Ministers have also agreed to examine a proposal from the employers' organisation to allow firms offering generous occupational sick pay to opt out of statutory sick pay.
The concessions come within days of a letter from the institute to Peter Lilley, Secretary of State for Social Security, complaining that the Statutory Sick Pay Bill was being 'guillotined' without any opportunity for business representations or informed debate.
The reduction in employers' National Insurance contributions, announced by Kenneth Clarke in his Budget speech, cut little ice with the institute, which complained that firms would still carry a heavy burden of administration and compliance costs.
The Government's response came in a little-noticed announcement by William Hague, a social security minister, when winding up Wednesday night's Commons proceedings on the sick pay Bill. It has agreed to examine the scope for cutting red tape without affecting employees' rights.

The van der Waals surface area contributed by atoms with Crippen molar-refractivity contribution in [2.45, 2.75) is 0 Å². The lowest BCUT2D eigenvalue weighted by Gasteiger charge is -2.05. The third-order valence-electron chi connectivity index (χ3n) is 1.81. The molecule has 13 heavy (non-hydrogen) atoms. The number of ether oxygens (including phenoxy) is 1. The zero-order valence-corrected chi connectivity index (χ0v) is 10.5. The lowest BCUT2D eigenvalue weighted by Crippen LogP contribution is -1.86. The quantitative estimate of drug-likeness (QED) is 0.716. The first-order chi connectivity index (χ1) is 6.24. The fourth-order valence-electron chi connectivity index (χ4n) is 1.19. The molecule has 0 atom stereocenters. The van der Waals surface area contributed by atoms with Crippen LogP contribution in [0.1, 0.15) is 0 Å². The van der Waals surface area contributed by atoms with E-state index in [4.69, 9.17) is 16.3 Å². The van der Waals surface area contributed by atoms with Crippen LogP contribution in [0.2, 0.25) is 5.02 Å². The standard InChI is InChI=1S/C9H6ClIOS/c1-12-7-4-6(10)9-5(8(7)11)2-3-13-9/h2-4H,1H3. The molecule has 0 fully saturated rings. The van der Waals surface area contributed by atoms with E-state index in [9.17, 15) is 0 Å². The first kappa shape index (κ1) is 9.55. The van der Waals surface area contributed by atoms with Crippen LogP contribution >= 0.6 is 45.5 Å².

The Federation of Small Businesses is considering a legal challenge to the Government's decision to transfer costs of the sick pay scheme to employers, writes Rosie Waterhouse. It is also considering renegotiating millions of contracts of employment which assume that the state will pay sick pay while the employer tops up the amount to full salary.
The action was agreed at a meeting of the federation after revelations that transferring the cost of sick pay to employers will hit thousands of smaller companies - in spite of the implication in Mr Clarke's Budget speech that only the largest companies would be affected.Reuse content